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  • Writer's pictureMax Markowitz

Daddio

A Beautiful Midsummer Night’s Waltz Of The Soul


The experience of watching Christy Hall’s Daddio is like being at a party where you’re constantly being asked to dance but for some unsure reason, you are reluctant to accept. There’s nowhere to hide and you don’t want to dance. Slowly but gradually, the atmosphere softens and you let your guard down and your confidence intensifies until you find yourself amid a beautiful midsummer night’s waltz of the soul. 


Daddio simply follows Dakota Johnson’s (Named solely as Girlie in the credits) cab ride home from JFK late at night following a harrowing visit with her estranged sister in Oklahoma. The cab driver Clark (Sean Penn) is chatty, playful, uncensored, unapologetic, wise, silly, hardened, and much more sensitive than he initially lets on. Daddio takes place entirely inside the cab except for Girlie leaving JFK in the opening shot and her apartment at the film's watery end. There’s traffic as a result of a brutal car crash up ahead, long tunnels, and gorgeous imagery of New York that can only ever be appreciated at night. 


The chemistry between Johnson and Penn (who are real-life friends and neighbors) sizzles effortlessly with ease like a little sugar dissolving in a hot cup of tea. Individually, they bring to life the anguish, insecurities, humor, and heart of Daddio’s passengers. In turn, they both are the drivers of the film and we as the audience are the passengers.


Girlie’s older married lover continuously texts her with requests for photos of her so that he can pleasure himself, with an emphasis on only his needs.  Throughout the journey, the very observant Clark guesses right as to Girlie’s role in her affair. Initially in shock and annoyed at her exposure, Girlie eventually opens up as the conversation turns to a human being’s natural need for sex, adultery, and societal assumptions about why men and women have affairs and what they get out of it. 


Girlie finds herself conflicted as she hesitantly considers that she may just be a “Toy” in her lover’s world as a means for him to deal with the stress of his family life. The texts he sends her become less outrageous as the night slows down and he senses she may be starting to slip away. Clark meanwhile tells of his own failed marriages and regrets. Girlie’s eventual nonjudgemental curiosity puts him at ease and he acknowledges that he sometimes misses his wife and his hand in the destruction of their life together.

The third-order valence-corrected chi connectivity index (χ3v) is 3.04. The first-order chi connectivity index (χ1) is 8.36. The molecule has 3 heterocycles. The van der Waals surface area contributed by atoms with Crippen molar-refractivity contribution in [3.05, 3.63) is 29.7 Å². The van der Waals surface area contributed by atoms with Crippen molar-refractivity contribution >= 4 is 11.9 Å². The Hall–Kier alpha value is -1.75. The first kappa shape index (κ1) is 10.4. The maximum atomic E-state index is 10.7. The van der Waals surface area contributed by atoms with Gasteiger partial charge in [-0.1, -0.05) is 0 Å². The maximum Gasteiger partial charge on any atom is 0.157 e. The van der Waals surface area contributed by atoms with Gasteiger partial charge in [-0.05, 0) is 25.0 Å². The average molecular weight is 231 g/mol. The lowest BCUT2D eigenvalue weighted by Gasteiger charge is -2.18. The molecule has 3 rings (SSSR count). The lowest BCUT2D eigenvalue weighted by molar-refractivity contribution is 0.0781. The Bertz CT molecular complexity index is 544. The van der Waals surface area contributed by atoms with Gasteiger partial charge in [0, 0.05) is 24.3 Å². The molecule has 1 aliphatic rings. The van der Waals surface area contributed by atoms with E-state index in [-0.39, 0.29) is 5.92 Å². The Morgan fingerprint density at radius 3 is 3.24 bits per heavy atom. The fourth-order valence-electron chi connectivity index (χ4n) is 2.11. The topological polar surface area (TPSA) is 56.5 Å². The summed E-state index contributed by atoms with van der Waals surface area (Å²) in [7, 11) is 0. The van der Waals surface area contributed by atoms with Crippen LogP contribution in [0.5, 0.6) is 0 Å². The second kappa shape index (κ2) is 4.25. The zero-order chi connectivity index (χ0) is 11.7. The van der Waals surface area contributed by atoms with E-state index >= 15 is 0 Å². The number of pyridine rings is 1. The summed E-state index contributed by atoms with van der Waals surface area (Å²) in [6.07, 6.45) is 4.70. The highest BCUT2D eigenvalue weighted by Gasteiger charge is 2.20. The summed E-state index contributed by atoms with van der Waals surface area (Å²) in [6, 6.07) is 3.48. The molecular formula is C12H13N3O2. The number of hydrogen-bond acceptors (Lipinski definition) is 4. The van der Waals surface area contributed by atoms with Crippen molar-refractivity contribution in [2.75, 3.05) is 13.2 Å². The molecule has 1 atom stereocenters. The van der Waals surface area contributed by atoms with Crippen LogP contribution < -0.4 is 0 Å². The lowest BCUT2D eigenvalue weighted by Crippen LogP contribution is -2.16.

Girlie’s childhood, her fractured relationship with her dad whom she hasn’t seen since she was six, and her questionable account of their last moment all come to light as the traffic starts to let up. Girlie finds herself fighting for a truth that she’s convinced herself is real and grieves the certainty she’s lived with that her version is correct. 


Clark’s sensitive side is completely limitless on the final stretch of the journey, leading Girlie to acknowledge a horrible series of events in which her body betrayed her while she was visiting her sister and the wretchedness she felt regarding her attempts to hide it. This betrayal has a lot to do with the anatomical region of a woman’s body and from a health perspective, the reality that women are often unable to trust that their bodies will take care of them. 


I can’t imagine any woman not feeling seen and heard by what Johnson brings to this role, especially in the final moments of the film. And men….they get to see what happens when they disavow the limitations of their emotions that society assigns them from birth. Penn himself has said he hasn’t enjoyed working on a film set in years. Daddio is hopefully a rebirth for one of the industry's most memorable actors and Johnson’s work ethic, genuine passion, and commitment to telling stories like Daddio makes for a two-hander you’ll never want to part from.


Christy Hall’s perspective is right on track and never too on the nose. She knows how to create sentimentality without “hallmarking” or cheapening it. She doesn’t romanticize pain but she never holds back either. She’s an exceptionally modern voice and I can’t wait for her sophomore feature. 


“At the end of the day, everything comes into focus, and then it goes out again. But that’s a story for another cab ride.” 





The Movie Waffler. New Trailer and Poster for DADDIO, Starring Dakota Johnson and Sean Penn, https://www.themoviewaffler.com/2024/04/daddio-trailer-poster-dakota-johnson-sean-penn.html. Accessed 6 July 2024.



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